Initially, all agents are undecided, with a random distribution of opinions ( ’s) that will slowly become skewed toward the favorable decision because of individual research. But when the first agent makes a decision, the rest of the group sees this decision. In the researchers’ model, observers react by adjusting their own exactly by the threshold value of the decider ( or ), depending on which decision was made. What happens next depends on whether the population is homogeneous (all agents have the same threshold) or heterogeneous (there is a mix of early adopters and laggards with different thresholds).
For a homogeneous society, if the first decider goes for the favorable option, it will persuade any agent with a positive to make the same decision. Because of the drift toward the favorable decision, a little over half the population falls into this category, which will persuade the remaining agents that the first decision was a good one. On the other hand, if the first decision is unfavorable, the agents with negative will follow the leader, but they will account for slightly less than half the population. With that information, the undecided agents can infer that the first decision was unfavorable and pick the favorable one. Despite the poor initial decision, a slight majority will pick the most beneficial option.
If the society is split into early adopters and laggards, however, the decision-making dynamics are different (Fig. 1). In the model, when an early adopter makes a decision, laggards modify their by a value corresponding to the early adopter’s threshold, which is much smaller than their own threshold. In other words, laggards recognize that an early adopter’s decision is hasty and unreliable and assign a smaller weight to it. As a result, only the early adopters are strongly influenced by the first decisions, while laggards will only react when a sufficient number of early adopters have followed the first decider. Hence, smaller pools of adventurous explorers will form, exploring possible decisions and providing feedback that the laggards can follow. The model shows that, even with a poor initial decision, a larger fraction of the population, compared to the homogeneous case, will ultimately end up choosing the favorable option.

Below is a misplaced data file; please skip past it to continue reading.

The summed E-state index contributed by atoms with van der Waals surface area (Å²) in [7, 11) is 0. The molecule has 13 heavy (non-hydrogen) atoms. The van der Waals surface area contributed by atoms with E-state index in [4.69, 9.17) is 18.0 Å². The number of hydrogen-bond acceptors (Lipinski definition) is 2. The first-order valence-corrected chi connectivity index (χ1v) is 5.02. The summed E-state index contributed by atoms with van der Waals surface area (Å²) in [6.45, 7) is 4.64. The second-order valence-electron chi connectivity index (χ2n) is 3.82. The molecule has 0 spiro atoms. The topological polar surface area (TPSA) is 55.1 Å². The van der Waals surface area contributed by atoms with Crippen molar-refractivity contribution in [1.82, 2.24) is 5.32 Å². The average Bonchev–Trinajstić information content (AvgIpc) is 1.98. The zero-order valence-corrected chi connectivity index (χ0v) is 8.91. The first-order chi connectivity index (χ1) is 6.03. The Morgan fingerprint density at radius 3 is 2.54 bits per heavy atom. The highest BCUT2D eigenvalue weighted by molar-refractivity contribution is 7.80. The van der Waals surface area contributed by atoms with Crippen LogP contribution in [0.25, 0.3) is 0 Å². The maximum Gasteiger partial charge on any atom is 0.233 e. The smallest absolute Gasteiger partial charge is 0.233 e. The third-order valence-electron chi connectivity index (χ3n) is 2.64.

The results demonstrate how the skepticism of laggards can act for the greater good by basing the collective decisions on more reliable data. Nevertheless, early adopters remain essential: without their hasty decisions, there is no information for the laggards to exploit. Moreover, the speed of early adopters’ decisions allows the collective decision to be reached faster than if laggards are left to accumulate information by the slow process of individual research alone. Depending on the specifics of the population, the researchers find that there is an optimal adopter-laggard fraction that maximizes the decision-making outcome.
It would be interesting to devise experiments or observations to test whether heterogeneous groups make group-beneficial decisions in the real world, as predicted by the new model. An outstanding question is whether a key model assumption is justified: are people actually able to assign a lower weight to the first, risky decisions of the early adopters? Experience from public health campaigns  suggest this may be the case: it generally proves more effective to target laggards than early adopters, who, by virtue of their innovativeness, tend to be ignored by the rest of the society. At a time in which the widespread adoption of health measures and behavioral changes is critical, the insights coming from models like the one proposed by Karamched and colleagues could perhaps help public-health campaigners identify whom to target to spread their message most effectively.